Amending our behavior is simple, but not easy.  We must look at where our behaviors are harming us and others.  Recognizing these behaviors, we must act in the opposite way.  For example, if we are asking to be freed of selfishness, we must act selflessly.  Taking the action, we leave the rest up to our Higher Power.  When we make direct amends to somebody, we must follow it up by behaving in a new way.

Looking at our character defects that cause harm to others, we practice the opposite of each one.  There are opportunities every day to practice good qualities, both with the person we have harmed, and with everyone else in our lives.  In this way, our behavior changed, and we no longer are causing harm to those around us.

0
Hits: 2245

Posted by on in Alcoholism

Being in an intimate relationship in sobriety is difficult to say the least.  Relationships are like steroids for my character defects; they cause them to grow more powerful than I imagined possible.  From jealousy to control issues, my need to be right to my need to know everything, my character defects really come to light in relationships.  However, being in a relationship has taught me a lot, and my growth has been great.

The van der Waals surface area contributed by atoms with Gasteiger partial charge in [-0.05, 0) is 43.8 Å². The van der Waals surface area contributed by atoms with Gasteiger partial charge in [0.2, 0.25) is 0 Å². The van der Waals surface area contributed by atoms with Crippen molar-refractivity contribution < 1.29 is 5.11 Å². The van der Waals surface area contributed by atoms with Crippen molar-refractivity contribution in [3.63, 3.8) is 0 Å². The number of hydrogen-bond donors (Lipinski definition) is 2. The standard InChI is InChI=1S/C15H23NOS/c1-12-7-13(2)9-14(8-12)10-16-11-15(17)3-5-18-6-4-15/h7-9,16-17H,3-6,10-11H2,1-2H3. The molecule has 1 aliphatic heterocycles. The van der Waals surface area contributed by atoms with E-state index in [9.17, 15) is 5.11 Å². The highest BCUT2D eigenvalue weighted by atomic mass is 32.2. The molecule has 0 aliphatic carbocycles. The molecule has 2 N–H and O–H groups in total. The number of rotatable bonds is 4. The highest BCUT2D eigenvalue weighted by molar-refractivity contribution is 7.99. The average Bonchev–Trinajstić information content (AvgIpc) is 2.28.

Keys to My Healthy Relationship

With my character defects glaring me in the face in this relationship, I have found several important keys to keeping the relationship strong and healthy.  As with the rest of my recovery, I must remain vigilante with myself in order to sustain this healthy relationship.

Communication

The first, and most important, tool in my healthy relationship is communication.  Communication is an absolutely indispensable tool in my relationship.  Obviously, this applies in the sense of not lying, straightforward nor by omission.  However, communicating goes much further than telling the truth.

In order to maintain a healthy relationship, communication must go both ways.  I must walk through my (often irrational) fears, and be able to communicate how I feel.  Remaining considerate of her feelings, I tell her how I feel, whether I am upset (with her or not), happy, anxious, or dealing with something.  She is not my sponsor, nor is she my Higher Power.  However, she is an integral part of my support network.  Furthermore, when I hold things in too much, it closes off my heart to her.  As my heart fills with fear and resentment, my capacity to love is diminished.  As I become able to tell her how I feel and what is going on with me, it frees my heart up to be filled with love.  It is not always easy, as fears of being judged, not being enough, and driving her away do arise.  However, I consistently walk through these fears, and each time the fears are easier to overcome.